It is clear that the focus of the programme has been on the local and on championing the very strong Birmingham and West Midlands scene. This has not ruled out a readiness to present groups and artists from around the UK and Europe, and certainly does not imply a rejection of American bands and players.

Attendances have generally been good. When we were first able to return to live gigs, back in May 2021, the response was tremendous with large numbers booking in advance. Gradually this has eased off, but attendances are on the whole very encouraging. Audiences for free music seem to be growing, and have a nice balance between younger and older people.

Pic Tim Dickeson: Paul Dunmall

Overall, the standard of the music has been extremely high and the numbers of young players taking the opportunity to create more adventurous music without turning their back on mainstream jazz is very encouraging. Paul Dunmall, in particular, has helped a number of younger players to gain skills in this area of the music through the Paul Dunmall Invites sessions in the Eastside Jazz Club.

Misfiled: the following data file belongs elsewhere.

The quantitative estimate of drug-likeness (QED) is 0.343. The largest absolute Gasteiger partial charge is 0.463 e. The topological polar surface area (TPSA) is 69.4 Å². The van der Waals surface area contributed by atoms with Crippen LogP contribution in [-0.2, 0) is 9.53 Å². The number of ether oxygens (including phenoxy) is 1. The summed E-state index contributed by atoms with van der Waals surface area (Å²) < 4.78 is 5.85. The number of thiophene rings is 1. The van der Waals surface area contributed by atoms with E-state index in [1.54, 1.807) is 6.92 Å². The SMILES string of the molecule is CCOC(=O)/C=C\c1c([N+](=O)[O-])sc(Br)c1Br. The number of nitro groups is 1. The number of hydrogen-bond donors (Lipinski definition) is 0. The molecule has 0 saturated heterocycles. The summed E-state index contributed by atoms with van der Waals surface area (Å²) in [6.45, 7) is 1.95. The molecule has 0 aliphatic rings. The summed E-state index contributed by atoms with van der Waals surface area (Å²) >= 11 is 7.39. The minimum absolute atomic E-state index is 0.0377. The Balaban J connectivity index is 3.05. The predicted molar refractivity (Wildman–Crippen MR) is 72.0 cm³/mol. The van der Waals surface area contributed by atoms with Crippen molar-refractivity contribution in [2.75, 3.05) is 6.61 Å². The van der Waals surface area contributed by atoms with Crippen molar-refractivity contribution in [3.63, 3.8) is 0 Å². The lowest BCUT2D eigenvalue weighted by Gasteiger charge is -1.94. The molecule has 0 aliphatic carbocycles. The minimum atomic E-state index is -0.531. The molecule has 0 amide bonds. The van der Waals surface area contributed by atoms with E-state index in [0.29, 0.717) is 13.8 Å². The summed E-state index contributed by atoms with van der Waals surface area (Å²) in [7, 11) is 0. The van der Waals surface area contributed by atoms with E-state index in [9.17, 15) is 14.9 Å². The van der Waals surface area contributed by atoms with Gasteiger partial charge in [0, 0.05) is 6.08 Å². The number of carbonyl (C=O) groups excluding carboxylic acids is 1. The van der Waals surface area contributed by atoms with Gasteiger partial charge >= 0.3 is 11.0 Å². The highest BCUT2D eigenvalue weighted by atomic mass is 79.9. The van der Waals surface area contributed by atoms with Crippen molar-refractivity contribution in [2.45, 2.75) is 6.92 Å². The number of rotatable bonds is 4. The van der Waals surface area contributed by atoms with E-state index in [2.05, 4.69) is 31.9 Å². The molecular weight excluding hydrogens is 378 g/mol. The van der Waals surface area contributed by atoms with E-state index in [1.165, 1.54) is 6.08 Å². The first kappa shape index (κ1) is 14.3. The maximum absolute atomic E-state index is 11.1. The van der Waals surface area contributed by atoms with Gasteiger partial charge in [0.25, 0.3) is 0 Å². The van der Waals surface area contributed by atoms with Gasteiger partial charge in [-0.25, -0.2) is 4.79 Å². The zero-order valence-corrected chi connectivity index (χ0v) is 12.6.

A particular favourite gig was the recent gig with Black Top and Xhosa Cole. As with all Black Top projects, Orphy Robinson and Pat Thomas built a creative setting for the soloist to react to, and Xhosa rose splendidly to the challenge. What was also very encouraging was that the concert sold out with an audience many of whom may not have been familiar with free improvisation. Nothing specific was announced about the nature of the music, and the audience just responded to the energy and drive of the interactions between the the musicians.

The autumn season will begin on Thursday 8th September with a double bill with the The Extended Family Band and James Allsopp in duo with Mark Sanders. That will be in the Hexagon Theatre at mac.